Although linear and non-linear progress is most common, almost no aspect of human change follows an exact linear pattern.
Development takes place within many contexts. Certain innovations and experiences shape the people in each cohort and generation. Social Economic Class impacts life long development.
Learning within each culture looks different and human behaviors are passed down from generation to generation.
Development is connected to prior events but also to change.
Basic Contours of Human Development
A group of ideas, assumptions, and generalizations that interpret and illuminate the thousands of observations that have been made about human growth. Helps provide the framework for explaining the patterns and problems of development.
Sensitive Periods of Development
When a particular development occurs most easily, although is still may happen later but with more difficulty.
The influence of genes that people inherit.
Environmental influences, starting with the diet and health of the embryo's mother, and continuing life-long including family, school, community, and society.
Critical Period of Development
A time when a particular type of developmental growth (in body or behavior) must happen if it is ever going to happen.
A learning process in which meaningful stimulus (such as the smell of food to a hungry animal) gradually comes to be connected with a neutral stimulus (such as a particular sound) that had no special meaning before the learning process began. Pavlov
The learning process in which particular action is followed either by something desired (which makes the person or animal more likely to repeat the action) or by something unwanted (makes the action less likely to be repeated). B.F. Skinner
A Russian Scientists
Won the Nobel Prize for his work on Animal Digestion (experimented with dogs)
Studies led to Classical Conditioning
The most influential North American Behaviorist
Best known for his work with rats and pigeons
Studies led to Operant Conditioning
The Psychoanalytic theory originated with Freud an Austrian Physician. Thought that development stopped after puberty. (Psychosexual)
Freud's Stages of Development
The first 6 years consisted of 3 stages (each characterized by sexual pleasure)...
Infants - Oral stage (mouth)
Early Childhood - Anal stage (anus)
Preschool - Phallic stage (penis)
Then comes... Latency
Genital ( started at puberty, continues into adult)
Was one of Freud's followers who became famous for his own developmental stages, characterized by a challenging developmental crisis. (Psychosocial)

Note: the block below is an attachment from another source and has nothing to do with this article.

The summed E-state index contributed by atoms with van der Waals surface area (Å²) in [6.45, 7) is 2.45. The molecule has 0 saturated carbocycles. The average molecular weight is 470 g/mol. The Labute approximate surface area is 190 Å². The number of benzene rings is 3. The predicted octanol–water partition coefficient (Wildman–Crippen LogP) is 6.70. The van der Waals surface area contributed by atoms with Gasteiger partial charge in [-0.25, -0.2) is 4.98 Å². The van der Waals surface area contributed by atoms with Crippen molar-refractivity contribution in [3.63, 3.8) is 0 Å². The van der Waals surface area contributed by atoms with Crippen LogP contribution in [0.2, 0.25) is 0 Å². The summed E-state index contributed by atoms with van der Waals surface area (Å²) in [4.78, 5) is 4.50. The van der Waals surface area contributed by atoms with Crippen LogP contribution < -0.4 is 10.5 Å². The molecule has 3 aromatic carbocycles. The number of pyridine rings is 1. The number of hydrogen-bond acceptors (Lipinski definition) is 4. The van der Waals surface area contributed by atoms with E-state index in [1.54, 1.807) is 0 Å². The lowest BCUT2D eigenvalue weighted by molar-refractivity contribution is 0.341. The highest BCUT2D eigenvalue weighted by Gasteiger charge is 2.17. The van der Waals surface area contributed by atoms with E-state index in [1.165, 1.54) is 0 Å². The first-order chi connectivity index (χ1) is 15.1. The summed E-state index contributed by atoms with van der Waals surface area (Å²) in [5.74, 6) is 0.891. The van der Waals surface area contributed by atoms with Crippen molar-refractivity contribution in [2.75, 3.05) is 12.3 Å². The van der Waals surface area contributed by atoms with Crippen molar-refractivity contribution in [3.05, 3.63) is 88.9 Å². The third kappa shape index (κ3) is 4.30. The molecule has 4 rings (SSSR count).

Erikson's Stages of Development
Trust vs. Mistrust
Autonomy vs. Shame and Doubt
Initiative vs. Guilt
Industry vs. Inferiority
Identity vs. Role Confusion
Intimacy vs. Isolation
Generativity vs. Stagnation
Integrity vs. Dispair
A theory of human development that studies observable behavior. Arose in direct opposition to the Psychoanalytic theory which focuses on hidden urges.
Behaviorism vs. Psychoanalytic Theory
Developmental Psychologist have benefitted from studying how humans learn behaviors.
Inner drives (Psychoanalytic) vs. External Stimuli (Behaviorism)
Behavioral scientist focus on how babies learn certain behaviors
Seen and measurable is more scientific
A theory of human development that focuses on changes in how people think over time. According to this theory, our thoughts shape our attitudes beliefs and behaviors.
Realized babies are curious and thoughtful and develop their own schema (mini-theories)
Systems Theory (Ecological)
A view that in the study of human development, the persons should be considered in all the contexts and interactions that constitute a life.
Believed that each person is affected by many systemic contexts and interactions.
Microsystems - A persons immediate surroundings
Ecosystems - Local institutions
Macrosystems - Larger social setting
These three nested levels influence their development.
A way to answer questions that require empirical research and data based conclusions.
Steps of the Scientific Method
Begin with curiosity, pose a question
Develop a hypothesis
Test hypothesis, gather empirical evidence (data)
Draw conclusions, support/refute hypothesis
Report the results
* Use replication after step 5
Most convenient, quick, and least expensive way to study development. Groups of people of one age are compared with people of another age. Must make sure that groups are similar in every way but age.
A research design in which same individuals are followed over time and their development is repeatedly assessed.
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